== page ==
“Because we’re listening to the same thing, it gives us something to reflect on together,” says Allegra Oxborough, an NPR listener in Brooklyn. “We’re listening to the radio a lot together now. Things are slower, and you can actually be present with your activities.”
Filmmaker Allegra Oxborough has been spending more time at home with her husband in their Brooklyn apartment, since the pandemic started. Listening to the radio together and discussing what they hear over tea or dinner has become a new ritual for the couple.
Kind of obsessed
Usually I wake up around 8:00 and workout. When I’m done, I make a cup of tea and my husband and I will sit down and listen to the radio together and comment on everything they’re saying.
We listen to Brian Lehrer on WNYC and are kind of obsessed. I’m in love with Brian and the guests he brings on. The show feels like a news source and like a companion in our space.
I’m a filmmaker, and most of my client work requires travel and shooting on location. Now that that can’t happen, I’m forced to be in this more creative phase which is really fun.
I have friends who miss being on set or out in the field, but I think for me I’m having time to focus on projects that have been on the back burner.
There’s something now in the news happening every day that feels like a universal experience. With the pandemic, we’re in this little enclosed world inside our home. On WNYC we listen to local programs and to the BBC World Service. Listening to the news makes me feel more connected to my city, to the country, and to the world.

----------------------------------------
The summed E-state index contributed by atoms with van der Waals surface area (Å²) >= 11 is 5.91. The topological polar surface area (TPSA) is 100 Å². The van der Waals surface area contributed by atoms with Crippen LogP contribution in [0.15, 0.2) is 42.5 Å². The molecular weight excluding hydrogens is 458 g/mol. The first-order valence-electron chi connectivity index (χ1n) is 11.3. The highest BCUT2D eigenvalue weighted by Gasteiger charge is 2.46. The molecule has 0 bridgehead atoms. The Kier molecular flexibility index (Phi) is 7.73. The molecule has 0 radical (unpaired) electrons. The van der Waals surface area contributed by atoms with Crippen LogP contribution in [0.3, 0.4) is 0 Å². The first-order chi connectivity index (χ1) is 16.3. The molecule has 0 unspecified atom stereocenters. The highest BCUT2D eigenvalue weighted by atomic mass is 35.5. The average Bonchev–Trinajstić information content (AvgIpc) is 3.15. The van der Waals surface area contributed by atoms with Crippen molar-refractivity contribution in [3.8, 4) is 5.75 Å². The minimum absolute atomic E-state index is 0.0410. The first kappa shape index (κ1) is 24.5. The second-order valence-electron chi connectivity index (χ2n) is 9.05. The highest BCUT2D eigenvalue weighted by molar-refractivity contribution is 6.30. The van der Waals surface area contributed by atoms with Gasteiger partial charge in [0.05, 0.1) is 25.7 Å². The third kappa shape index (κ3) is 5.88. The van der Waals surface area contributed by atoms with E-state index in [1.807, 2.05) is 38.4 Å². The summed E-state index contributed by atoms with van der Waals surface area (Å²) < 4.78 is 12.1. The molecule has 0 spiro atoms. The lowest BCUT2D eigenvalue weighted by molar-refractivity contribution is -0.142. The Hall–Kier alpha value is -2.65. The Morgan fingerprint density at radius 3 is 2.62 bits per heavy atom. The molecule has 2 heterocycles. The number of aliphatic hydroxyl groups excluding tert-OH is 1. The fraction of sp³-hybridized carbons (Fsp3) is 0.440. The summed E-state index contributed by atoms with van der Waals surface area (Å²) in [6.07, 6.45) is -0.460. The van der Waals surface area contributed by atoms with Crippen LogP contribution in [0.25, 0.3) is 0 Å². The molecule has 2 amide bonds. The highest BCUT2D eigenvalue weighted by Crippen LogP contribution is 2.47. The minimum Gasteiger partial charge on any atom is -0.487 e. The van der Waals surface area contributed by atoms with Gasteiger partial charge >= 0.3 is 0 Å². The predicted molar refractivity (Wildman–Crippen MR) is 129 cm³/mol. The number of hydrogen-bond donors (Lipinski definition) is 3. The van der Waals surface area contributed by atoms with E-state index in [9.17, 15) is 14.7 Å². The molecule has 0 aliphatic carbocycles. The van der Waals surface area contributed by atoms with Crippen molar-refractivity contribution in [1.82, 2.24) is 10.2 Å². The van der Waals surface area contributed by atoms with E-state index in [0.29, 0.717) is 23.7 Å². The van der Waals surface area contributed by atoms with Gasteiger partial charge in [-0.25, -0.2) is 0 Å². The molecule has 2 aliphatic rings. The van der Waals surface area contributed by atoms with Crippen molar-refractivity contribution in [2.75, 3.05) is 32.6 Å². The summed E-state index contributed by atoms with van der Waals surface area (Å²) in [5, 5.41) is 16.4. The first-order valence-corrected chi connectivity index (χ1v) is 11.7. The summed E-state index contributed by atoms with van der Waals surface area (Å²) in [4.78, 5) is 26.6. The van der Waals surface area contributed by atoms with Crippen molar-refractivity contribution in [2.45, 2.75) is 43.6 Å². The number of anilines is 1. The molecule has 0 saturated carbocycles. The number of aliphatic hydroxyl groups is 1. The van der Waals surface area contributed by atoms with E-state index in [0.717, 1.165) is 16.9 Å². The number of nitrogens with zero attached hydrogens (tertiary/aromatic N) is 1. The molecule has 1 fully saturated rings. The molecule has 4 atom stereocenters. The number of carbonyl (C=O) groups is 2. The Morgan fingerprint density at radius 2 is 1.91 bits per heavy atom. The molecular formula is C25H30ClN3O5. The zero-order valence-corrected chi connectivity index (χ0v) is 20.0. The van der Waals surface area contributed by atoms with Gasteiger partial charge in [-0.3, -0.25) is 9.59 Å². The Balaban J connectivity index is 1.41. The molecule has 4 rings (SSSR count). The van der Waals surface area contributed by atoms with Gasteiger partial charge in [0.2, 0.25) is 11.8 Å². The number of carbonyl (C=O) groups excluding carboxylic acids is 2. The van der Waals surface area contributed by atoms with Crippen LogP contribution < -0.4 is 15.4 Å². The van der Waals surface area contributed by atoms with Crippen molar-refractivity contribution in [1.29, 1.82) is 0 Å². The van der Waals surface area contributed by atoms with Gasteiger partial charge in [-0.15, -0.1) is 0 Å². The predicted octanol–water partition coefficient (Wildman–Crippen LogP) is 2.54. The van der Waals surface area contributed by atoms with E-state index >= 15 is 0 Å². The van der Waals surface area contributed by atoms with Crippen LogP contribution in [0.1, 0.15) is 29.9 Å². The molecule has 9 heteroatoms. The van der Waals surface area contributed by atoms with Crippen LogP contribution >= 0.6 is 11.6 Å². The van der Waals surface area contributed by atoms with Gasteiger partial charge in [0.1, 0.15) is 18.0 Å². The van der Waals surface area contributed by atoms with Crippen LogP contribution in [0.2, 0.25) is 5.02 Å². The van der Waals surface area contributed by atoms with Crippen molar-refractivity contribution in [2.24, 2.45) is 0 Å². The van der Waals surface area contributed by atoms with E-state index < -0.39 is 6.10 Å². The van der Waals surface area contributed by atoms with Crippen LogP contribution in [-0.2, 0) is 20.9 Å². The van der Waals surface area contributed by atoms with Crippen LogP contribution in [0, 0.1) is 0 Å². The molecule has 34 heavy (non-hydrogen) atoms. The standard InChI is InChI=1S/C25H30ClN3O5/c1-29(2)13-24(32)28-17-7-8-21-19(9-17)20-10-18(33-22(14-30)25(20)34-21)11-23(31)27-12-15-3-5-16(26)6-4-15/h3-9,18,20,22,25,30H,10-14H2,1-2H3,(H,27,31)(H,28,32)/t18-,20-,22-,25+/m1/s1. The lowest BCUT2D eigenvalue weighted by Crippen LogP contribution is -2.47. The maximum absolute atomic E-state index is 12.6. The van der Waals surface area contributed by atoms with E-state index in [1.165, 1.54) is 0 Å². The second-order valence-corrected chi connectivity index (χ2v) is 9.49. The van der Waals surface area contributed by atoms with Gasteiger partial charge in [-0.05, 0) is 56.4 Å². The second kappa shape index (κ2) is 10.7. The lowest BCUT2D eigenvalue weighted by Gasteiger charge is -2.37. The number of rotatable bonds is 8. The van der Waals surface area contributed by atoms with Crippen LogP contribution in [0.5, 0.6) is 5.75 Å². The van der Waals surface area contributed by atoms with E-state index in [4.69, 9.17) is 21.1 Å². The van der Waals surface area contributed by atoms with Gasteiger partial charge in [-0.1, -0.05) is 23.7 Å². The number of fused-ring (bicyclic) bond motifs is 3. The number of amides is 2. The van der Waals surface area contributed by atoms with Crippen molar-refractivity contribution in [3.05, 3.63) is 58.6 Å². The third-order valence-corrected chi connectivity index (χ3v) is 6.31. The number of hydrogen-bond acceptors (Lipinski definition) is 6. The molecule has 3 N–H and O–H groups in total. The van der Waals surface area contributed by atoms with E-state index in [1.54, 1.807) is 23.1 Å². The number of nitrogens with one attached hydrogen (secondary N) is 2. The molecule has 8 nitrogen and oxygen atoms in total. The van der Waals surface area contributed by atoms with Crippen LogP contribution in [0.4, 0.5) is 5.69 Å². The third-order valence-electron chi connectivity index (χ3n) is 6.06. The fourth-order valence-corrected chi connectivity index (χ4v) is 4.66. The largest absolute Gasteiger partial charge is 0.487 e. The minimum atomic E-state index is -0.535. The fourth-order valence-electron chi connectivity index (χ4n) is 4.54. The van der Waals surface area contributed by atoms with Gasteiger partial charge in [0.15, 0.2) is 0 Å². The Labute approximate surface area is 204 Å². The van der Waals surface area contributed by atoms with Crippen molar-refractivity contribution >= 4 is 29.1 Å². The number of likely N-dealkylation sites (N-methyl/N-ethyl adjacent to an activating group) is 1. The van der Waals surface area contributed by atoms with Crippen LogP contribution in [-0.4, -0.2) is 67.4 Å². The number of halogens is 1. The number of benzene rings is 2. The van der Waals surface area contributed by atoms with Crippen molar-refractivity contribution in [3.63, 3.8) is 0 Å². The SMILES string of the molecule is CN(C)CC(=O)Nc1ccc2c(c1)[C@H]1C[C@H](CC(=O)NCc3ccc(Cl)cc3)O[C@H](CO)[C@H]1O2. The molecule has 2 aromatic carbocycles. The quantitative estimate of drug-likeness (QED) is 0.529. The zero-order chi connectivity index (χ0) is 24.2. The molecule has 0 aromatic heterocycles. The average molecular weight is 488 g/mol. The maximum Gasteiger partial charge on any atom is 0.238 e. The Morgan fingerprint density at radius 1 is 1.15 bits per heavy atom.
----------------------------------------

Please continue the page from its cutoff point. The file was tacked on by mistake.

Cooking and listening together
After work, we’ll have a drink or do a happy hour visit with friends online. At 7:00 we always lean out the window and clap for essential workers. Usually around that time we’ll start making dinner and turn on the radio which is in the kitchen.
Now that we’re both at home, we cook together almost every night. Sometimes we’ll make rice and beans with avocado or a baked Japanese sweet potato or curry. We listen to Marketplace, All Things Considered or Radiolab on Tuesdays.
Because we’re listening to the same thing, it gives us something to reflect on together. Before this, we would listen to podcasts separately. We’re listening to the radio a lot together now. Things are slower, and you can actually be present with your activities.
Favorite part of the day
Listening to the radio and making dinner until bed is my favorite part of the day. That’s when I feel like, okay, I’m satisfied with the work I did today or we took a really long walk and my body is tired. It’s when I’m relaxed and down to hang.